Case Study #1. Colin & Julia. Near Retirement.

Age: 55 & 55. Profession: Insurance Company CEO & Teacher. Primary Goal: Decide whether Colin is to work another five years.


Colin and Julia had two daughters. One is 27 and married with one child. The other 25 with autism needing a lifetime of support. They owned several properties, some they rented out.


Colin was an Actuary and confident in running his investments. He had been offered a 6-month contract and then permanent employment to age 60. They tithe 10% of their income to charity and support a school in Cambodia; education is vital for them both.

The Challenge

Colin & Julia hadn't sat down and talked about what a favourite future looked like for them. What did they both want from life? This vision needed to be decided before we looked at the money.


They had a lifetime of financial commitments for one daughter. They wanted to factor in future inheritances. Consolidate properties. But what they wanted to know is, did they have enough already? Or would Colin have to work for another five years for them to be comfortable?


They were considering buying a holiday home in Asia, hoping to help local schools and charities.


Colin had the following questions:

  • Should he finish his current role?
  • Should he sell or rent out the properties?
  • Consider family gifts, bypass, and potential inheritance.
  • When to purchase the holiday home.
  • When to crystallise pensions.
  • Possible defined benefit pension transfer.

Colin had been an old work colleague of his planner and knew he was a competent professional with integrity. Someone he could trust.

The Approach

The first step was to sit Colin and Julia down together to hear them describe their values and gifts and agree on a common favourite future. Knitting together favourite futures for a couple strengthens a marriage. It wasn't difficult. They had much in common. Spiritual life and social justice were high on their priorities, as was an enjoyable, varied, and healthy life.


What stood out most was their desire to serve others. Colin was drawn to a quote which they both found relevant. "Your talent is God's gift to you. What you do with it is your gift back to God."


Once the favourite future was clear, we tackled a few practicalities with the Action Plan. Mainly around coping with "sandwich generation" responsibilities in the UK when travelling to Asia. We then modelled the lifetime cash flow and looked at various "what-if" scenarios to explore the alternative roads ahead.

The Result

As they approach the next stage of life, they want an expert to help them make strategic decisions with their money. They also wanted help navigating taxes in retirement. But most of all, they wanted help with the entire picture.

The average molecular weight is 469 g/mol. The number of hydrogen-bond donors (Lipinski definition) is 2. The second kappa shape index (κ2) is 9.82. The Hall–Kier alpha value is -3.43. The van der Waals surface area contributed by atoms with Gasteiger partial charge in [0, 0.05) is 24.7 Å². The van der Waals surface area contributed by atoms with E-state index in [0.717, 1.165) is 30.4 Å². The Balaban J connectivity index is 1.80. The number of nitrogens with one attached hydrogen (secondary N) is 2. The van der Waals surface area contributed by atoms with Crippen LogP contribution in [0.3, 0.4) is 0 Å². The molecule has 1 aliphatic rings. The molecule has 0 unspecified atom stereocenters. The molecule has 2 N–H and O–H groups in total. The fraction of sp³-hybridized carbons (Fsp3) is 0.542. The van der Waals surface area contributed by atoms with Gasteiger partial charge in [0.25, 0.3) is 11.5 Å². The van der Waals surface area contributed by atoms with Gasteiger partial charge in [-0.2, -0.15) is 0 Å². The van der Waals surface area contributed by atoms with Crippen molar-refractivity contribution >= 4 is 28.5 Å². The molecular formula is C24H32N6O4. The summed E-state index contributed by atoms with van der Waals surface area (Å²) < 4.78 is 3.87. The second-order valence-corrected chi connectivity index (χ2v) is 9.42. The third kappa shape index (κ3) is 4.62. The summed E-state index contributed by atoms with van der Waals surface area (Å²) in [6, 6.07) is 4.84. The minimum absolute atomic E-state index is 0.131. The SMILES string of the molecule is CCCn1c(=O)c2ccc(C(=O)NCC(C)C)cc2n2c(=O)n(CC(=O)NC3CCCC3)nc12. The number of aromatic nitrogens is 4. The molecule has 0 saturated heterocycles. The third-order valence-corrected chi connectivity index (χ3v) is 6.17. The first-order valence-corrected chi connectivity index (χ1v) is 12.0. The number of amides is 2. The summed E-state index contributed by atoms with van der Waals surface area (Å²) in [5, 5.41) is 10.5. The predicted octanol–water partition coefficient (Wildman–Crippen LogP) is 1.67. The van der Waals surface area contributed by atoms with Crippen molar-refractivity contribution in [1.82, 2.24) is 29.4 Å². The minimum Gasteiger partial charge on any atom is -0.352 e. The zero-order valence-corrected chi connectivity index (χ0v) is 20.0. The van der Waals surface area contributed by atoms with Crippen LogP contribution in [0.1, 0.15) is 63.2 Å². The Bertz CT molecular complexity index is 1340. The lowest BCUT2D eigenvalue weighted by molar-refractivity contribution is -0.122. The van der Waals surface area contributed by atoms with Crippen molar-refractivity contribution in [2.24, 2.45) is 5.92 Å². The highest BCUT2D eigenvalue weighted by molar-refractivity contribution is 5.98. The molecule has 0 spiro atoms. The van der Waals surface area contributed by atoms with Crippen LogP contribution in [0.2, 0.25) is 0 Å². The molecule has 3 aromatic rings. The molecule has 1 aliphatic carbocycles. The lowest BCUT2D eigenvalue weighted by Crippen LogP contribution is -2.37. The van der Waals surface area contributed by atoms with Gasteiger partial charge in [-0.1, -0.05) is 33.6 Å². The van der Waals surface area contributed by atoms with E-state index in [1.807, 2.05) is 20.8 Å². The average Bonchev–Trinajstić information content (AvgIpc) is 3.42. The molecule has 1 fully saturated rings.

We were not just talking about decisions on financial assets here. Major life choices had to be made. Consideration of other assets. Property. Occupational pensions. Major business decisions. Practical solutions were required for some very challenging problems.


A comprehensive plan was put together that met their needs:

  • Please describe in detail their favourite combined future.
  • Listing actions they both needed to take to overcome significant obstacles.
  • Looking at the base plan cash flow of remaining in work to 60 or leaving now for Colin.
  • Considering meaningful projects for both Colin and Julia.
  • Looking at buy, sell, and rent decisions on properties and calculating taxes.
  • Looking at Lifetime Tax Allowance implications versus Inheritance Tax implications of timing pension crystallisation.
  • We looked at the defined benefit transfer and decided it was worthwhile referring this to a specialist authorised to deal in pension transfers.

Colin and Julia decided to make adequate care provisions for their daughter and her father, quit Colin's job immediately, and moved abroad to Asia for their "Young-Old" life phase, to manage educational projects for charities, to return to the UK later in life.


The defined benefit transfer was referred to a specialist, and after careful analysis, Colin transferred to a defined contribution pension. After 12 months, the specialist agreed to allow Colin to self-invest his portfolio.


Note: The above case studies are hypothetical and do not involve an actual Advice-only Financial Planning client. A client or prospective client should construe no portion of the content to guarantee they will experience the same or a specific level of results or satisfaction if Advice-only Financial Planning provides financial planning services.


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